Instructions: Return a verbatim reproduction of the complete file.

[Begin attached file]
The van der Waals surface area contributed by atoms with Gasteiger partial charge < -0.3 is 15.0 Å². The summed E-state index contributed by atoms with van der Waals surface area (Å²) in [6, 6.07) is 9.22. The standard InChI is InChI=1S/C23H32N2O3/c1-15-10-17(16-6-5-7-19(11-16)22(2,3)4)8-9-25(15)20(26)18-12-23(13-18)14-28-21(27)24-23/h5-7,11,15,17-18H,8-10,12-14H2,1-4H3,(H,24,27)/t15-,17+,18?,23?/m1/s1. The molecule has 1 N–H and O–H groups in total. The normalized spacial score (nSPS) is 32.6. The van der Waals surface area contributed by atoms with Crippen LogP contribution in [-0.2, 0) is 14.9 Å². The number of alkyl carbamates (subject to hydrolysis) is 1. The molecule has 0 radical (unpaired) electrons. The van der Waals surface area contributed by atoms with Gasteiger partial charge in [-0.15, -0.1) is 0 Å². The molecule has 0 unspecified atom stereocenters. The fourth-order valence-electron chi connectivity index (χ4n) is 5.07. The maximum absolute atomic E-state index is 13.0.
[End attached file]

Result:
The van der Waals surface area contributed by atoms with Gasteiger partial charge < -0.3 is 15.0 Å². The summed E-state index contributed by atoms with van der Waals surface area (Å²) in [6, 6.07) is 9.22. The standard InChI is InChI=1S/C23H32N2O3/c1-15-10-17(16-6-5-7-19(11-16)22(2,3)4)8-9-25(15)20(26)18-12-23(13-18)14-28-21(27)24-23/h5-7,11,15,17-18H,8-10,12-14H2,1-4H3,(H,24,27)/t15-,17+,18?,23?/m1/s1. The molecule has 1 N–H and O–H groups in total. The normalized spacial score (nSPS) is 32.6. The van der Waals surface area contributed by atoms with Crippen LogP contribution in [-0.2, 0) is 14.9 Å². The number of alkyl carbamates (subject to hydrolysis) is 1. The molecule has 0 radical (unpaired) electrons. The van der Waals surface area contributed by atoms with Gasteiger partial charge in [-0.15, -0.1) is 0 Å². The molecule has 0 unspecified atom stereocenters. The fourth-order valence-electron chi connectivity index (χ4n) is 5.07. The maximum absolute atomic E-state index is 13.0.